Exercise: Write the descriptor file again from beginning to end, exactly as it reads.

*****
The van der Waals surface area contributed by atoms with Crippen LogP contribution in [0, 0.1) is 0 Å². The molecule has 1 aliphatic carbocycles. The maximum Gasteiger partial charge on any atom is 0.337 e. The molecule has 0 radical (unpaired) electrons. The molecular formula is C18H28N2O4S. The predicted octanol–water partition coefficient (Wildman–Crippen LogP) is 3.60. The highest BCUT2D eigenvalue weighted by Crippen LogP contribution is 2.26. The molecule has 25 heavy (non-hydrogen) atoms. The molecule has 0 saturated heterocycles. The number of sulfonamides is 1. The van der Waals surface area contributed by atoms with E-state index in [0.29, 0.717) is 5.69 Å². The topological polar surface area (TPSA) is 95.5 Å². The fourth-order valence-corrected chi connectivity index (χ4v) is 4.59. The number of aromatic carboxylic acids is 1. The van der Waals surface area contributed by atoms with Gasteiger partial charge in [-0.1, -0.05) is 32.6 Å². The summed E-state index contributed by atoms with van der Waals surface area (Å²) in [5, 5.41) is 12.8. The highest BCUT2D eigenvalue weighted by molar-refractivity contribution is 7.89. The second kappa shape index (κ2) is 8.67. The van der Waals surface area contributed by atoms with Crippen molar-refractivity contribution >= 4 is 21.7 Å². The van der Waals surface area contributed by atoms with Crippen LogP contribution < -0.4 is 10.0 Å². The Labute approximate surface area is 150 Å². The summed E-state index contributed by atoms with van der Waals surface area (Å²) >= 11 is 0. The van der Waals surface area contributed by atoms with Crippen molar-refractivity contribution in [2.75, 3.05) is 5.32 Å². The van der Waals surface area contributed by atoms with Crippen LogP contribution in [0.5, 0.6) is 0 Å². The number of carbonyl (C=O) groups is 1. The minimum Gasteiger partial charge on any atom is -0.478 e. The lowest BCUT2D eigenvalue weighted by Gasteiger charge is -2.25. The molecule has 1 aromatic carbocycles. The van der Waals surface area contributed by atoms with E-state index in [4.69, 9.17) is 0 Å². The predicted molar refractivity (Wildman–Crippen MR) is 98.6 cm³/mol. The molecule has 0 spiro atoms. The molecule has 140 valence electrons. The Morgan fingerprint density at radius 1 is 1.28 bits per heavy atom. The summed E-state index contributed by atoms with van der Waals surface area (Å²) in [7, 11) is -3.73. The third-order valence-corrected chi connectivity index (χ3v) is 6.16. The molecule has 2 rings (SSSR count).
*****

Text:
The van der Waals surface area contributed by atoms with Crippen LogP contribution in [0, 0.1) is 0 Å². The molecule has 1 aliphatic carbocycles. The maximum Gasteiger partial charge on any atom is 0.337 e. The molecule has 0 radical (unpaired) electrons. The molecular formula is C18H28N2O4S. The predicted octanol–water partition coefficient (Wildman–Crippen LogP) is 3.60. The highest BCUT2D eigenvalue weighted by Crippen LogP contribution is 2.26. The molecule has 25 heavy (non-hydrogen) atoms. The molecule has 0 saturated heterocycles. The number of sulfonamides is 1. The van der Waals surface area contributed by atoms with E-state index in [0.29, 0.717) is 5.69 Å². The topological polar surface area (TPSA) is 95.5 Å². The fourth-order valence-corrected chi connectivity index (χ4v) is 4.59. The number of aromatic carboxylic acids is 1. The van der Waals surface area contributed by atoms with Gasteiger partial charge in [-0.1, -0.05) is 32.6 Å². The summed E-state index contributed by atoms with van der Waals surface area (Å²) in [5, 5.41) is 12.8. The highest BCUT2D eigenvalue weighted by molar-refractivity contribution is 7.89. The second kappa shape index (κ2) is 8.67. The van der Waals surface area contributed by atoms with Crippen molar-refractivity contribution >= 4 is 21.7 Å². The van der Waals surface area contributed by atoms with Crippen LogP contribution < -0.4 is 10.0 Å². The Labute approximate surface area is 150 Å². The summed E-state index contributed by atoms with van der Waals surface area (Å²) >= 11 is 0. The van der Waals surface area contributed by atoms with Crippen molar-refractivity contribution in [2.75, 3.05) is 5.32 Å². The van der Waals surface area contributed by atoms with Crippen LogP contribution in [0.5, 0.6) is 0 Å². The number of carbonyl (C=O) groups is 1. The minimum Gasteiger partial charge on any atom is -0.478 e. The lowest BCUT2D eigenvalue weighted by Gasteiger charge is -2.25. The molecule has 1 aromatic carbocycles. The van der Waals surface area contributed by atoms with E-state index in [4.69, 9.17) is 0 Å². The predicted molar refractivity (Wildman–Crippen MR) is 98.6 cm³/mol. The molecule has 0 spiro atoms. The molecule has 140 valence electrons. The Morgan fingerprint density at radius 1 is 1.28 bits per heavy atom. The summed E-state index contributed by atoms with van der Waals surface area (Å²) in [7, 11) is -3.73. The third-order valence-corrected chi connectivity index (χ3v) is 6.16. The molecule has 2 rings (SSSR count).